The Korean War Veterans Memorial: telling a story with images

In Washington D.C. last fall, I spent some time at the Korean War Veterans Memorial. I sort of stumbled across it on my way to the Lincoln Memorial, so I was unprepared and didn’t really have a context for what I was seeing. That lack of context may have made the experience more powerful.

Power in imagery

Korean War Veterans Memorial

The 19 ghostly statues emerging from the woods and into a triangular space are slightly larger than life, and though they are still, their ponchos and helmet straps seem to billow in the wind. The effect is haunting. I heard a park ranger explaining that the statues are positioned in such a way that no matter where you stand, at least one of them is looking at you, a detail that pays tribute to the heightened watchfulness of troops in enemy territory.

Meaning in words

Korean War Veterans Memorial

So the initial impact of the images was powerful, but I didn’t recognize the symbolic details until I could read about the memorial later. For example, I learned:

  • All four branches of the service are represented: 14 Army, 3 Marines, 1 Navy, and 1 Air Force.
  • The diversity of America is represented: 12 Caucasian soldiers, 3 African American, 2 Latino, 1 Asian, and 1 Native American. The Korean War was the first fought by an integrated military.
  • The 19 soldiers are reflected in the Mural Wall, giving an impression of 38 soldiers, representing the 38th parallel and the 38 months the war lasted.
  • The 2,400 images on the Mural Wall depict Army, Navy, Marine Corps, Air Force, and Coast Guard personnel, all facing the 19 soldiers, indicating their support. And when you face the Mural Wall, your image is included among the supporters.
  • Juniper bushes underneath the soldiers’ feet alternate with granite stripes to create an impression of the rugged Korean terrain and other obstacles that made the war difficult.
  • The focal point of the memorial is the reflecting pool, so the entire memorial serves as a pointed reminder not to forget “the forgotten war.”

Powerful, meaningful stories

I think the most powerful stories become memorable and meaningful because they use words and images together. In some cases, the images make an impact first, and then words help us verbalize and understand the impact. In other cases, images can more clearly express what our words are unable to convey. And sometimes, words are used to actually create images in our minds.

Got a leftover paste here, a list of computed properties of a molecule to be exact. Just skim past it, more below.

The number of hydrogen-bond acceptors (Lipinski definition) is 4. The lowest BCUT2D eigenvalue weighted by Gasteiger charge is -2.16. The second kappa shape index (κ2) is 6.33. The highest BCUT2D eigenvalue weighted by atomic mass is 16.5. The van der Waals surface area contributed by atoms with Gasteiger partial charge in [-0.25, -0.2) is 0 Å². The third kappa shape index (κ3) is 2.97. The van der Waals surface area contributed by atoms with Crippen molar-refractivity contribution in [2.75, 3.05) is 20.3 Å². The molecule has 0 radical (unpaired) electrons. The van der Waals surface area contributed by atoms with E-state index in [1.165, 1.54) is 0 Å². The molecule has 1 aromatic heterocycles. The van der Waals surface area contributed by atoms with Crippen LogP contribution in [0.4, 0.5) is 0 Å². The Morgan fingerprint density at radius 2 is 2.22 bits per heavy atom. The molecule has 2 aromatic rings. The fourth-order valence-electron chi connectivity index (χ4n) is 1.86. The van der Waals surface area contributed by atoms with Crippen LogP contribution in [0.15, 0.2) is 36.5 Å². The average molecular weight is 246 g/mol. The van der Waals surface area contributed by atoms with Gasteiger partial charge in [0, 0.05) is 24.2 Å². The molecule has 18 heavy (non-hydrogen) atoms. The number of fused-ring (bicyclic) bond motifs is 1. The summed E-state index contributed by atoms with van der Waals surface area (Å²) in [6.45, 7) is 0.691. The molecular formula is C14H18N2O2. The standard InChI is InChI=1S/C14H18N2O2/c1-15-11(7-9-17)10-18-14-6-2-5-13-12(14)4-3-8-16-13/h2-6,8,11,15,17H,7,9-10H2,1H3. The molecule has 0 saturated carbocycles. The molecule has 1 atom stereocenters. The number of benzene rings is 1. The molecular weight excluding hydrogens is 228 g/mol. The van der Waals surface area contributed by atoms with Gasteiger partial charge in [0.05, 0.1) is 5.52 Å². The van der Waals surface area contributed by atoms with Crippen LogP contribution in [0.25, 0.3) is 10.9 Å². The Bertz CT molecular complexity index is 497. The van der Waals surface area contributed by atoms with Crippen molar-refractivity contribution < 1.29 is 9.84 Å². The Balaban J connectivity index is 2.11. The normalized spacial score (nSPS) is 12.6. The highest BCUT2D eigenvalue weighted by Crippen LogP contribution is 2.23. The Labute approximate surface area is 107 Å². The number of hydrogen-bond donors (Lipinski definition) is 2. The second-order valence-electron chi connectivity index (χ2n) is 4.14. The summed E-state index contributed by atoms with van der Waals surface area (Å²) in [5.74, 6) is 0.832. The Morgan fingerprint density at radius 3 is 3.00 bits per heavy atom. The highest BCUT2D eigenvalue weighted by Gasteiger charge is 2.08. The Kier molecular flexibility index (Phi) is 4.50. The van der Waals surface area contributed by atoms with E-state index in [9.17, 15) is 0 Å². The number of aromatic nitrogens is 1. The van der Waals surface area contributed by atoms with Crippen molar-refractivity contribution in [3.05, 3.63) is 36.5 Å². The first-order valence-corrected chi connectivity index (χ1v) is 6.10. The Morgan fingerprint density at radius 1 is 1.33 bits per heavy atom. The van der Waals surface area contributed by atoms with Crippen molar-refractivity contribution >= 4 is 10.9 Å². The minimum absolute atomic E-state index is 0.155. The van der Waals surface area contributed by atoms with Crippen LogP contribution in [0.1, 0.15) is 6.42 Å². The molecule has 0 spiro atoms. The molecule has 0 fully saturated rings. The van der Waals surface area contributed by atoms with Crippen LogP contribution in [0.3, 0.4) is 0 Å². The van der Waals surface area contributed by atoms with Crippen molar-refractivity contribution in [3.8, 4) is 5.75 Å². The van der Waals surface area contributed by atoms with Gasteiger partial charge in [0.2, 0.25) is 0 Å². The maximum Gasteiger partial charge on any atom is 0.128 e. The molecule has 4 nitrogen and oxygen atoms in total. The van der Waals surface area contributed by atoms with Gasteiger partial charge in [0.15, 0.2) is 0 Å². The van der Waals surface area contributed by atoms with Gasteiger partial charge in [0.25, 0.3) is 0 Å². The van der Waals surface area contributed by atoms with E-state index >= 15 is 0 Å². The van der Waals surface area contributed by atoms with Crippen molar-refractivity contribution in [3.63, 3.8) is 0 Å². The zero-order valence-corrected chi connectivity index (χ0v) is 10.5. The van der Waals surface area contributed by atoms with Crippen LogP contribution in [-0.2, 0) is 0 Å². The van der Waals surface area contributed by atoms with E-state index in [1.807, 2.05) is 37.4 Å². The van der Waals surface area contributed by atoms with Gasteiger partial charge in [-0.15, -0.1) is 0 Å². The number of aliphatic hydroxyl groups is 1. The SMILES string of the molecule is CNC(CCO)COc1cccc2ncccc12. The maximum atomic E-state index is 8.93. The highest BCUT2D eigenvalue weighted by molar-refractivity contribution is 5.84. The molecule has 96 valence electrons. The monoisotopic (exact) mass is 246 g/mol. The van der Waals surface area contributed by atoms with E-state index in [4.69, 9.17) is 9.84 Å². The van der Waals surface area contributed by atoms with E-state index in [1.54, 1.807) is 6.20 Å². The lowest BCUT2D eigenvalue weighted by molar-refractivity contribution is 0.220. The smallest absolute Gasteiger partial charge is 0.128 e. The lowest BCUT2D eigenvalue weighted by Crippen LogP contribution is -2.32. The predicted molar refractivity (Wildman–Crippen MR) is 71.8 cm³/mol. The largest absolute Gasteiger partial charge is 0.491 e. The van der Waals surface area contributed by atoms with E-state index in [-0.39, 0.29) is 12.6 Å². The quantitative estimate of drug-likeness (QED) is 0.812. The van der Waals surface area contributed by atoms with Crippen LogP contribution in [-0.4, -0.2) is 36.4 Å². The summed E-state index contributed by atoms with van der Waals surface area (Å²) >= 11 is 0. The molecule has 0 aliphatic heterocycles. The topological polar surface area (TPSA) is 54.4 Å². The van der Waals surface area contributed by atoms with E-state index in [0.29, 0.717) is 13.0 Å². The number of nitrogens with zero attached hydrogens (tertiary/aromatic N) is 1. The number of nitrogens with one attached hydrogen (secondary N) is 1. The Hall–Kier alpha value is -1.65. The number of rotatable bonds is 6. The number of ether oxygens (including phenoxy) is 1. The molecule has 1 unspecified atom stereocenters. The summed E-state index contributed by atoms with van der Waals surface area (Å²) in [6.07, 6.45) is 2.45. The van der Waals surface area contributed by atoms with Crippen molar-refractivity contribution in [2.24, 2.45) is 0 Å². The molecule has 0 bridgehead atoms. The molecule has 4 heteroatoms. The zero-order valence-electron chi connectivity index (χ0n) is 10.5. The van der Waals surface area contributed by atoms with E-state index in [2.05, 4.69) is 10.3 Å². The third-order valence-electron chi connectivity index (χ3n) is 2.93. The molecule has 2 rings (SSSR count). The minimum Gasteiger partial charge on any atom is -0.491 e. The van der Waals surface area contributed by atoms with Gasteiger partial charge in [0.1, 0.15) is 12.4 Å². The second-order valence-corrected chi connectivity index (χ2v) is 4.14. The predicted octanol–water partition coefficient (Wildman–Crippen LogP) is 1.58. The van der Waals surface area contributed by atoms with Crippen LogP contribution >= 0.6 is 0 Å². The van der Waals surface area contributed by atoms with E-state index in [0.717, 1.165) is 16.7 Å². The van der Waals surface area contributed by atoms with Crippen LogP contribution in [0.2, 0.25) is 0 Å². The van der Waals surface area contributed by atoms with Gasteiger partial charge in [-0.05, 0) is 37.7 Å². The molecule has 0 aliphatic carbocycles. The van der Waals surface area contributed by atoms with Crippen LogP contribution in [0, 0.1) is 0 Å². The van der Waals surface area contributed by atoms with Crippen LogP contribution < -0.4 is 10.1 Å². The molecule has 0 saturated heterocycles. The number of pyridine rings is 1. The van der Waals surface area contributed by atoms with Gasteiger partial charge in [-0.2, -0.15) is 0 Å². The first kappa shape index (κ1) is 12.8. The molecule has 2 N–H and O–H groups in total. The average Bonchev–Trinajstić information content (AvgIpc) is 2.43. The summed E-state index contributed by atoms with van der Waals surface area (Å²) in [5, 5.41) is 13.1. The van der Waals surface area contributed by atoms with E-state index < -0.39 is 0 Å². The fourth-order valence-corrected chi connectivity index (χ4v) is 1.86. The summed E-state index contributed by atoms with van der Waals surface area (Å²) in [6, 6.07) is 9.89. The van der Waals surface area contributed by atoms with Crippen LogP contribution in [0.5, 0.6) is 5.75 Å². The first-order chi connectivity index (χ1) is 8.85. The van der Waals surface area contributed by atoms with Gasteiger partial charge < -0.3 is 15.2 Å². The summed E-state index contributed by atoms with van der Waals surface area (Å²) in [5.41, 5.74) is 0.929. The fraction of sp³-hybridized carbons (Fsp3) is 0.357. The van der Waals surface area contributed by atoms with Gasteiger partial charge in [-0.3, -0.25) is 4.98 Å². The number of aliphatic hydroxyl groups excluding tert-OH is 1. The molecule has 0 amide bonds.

Those images, those words, those stories—they’re important. They help us understand ourselves and our world and our past. They help us remember and feel and commit. They build relationship and break down stereotypes. They inspire simultaneous humility and pride.

Without those words and images and stories, holidays like Memorial Day lose their meaning.

6 thoughts on “The Korean War Veterans Memorial: telling a story with images”

  1. We saw a pamphlet when we visited the memorial that listed all the symbolic things represented, and I thought there was also something about the rice paddies. Did you see that anywhere?
    It is my favorite memorial.

    • Only that the juniper bushes were designed to look like the Korean terrain, which included rice paddies. One website says, “The statues stand in patches of juniper bushes and are separated by polished granite strips, which give a semblance of order and symbolize the rice paddies of Korea.”

      It is a very impressive memorial.

  2. When you designed my business cards I did not see the value of the color, and image you insisted on using. I thought the company name said everything that was needed. Many customer compliments on these cards later I`ve learned that you told a lot of my company story using an image people can see at a glance, which many people seem to appreciate.

    This memorial is very powerful to witness.

Comments are closed.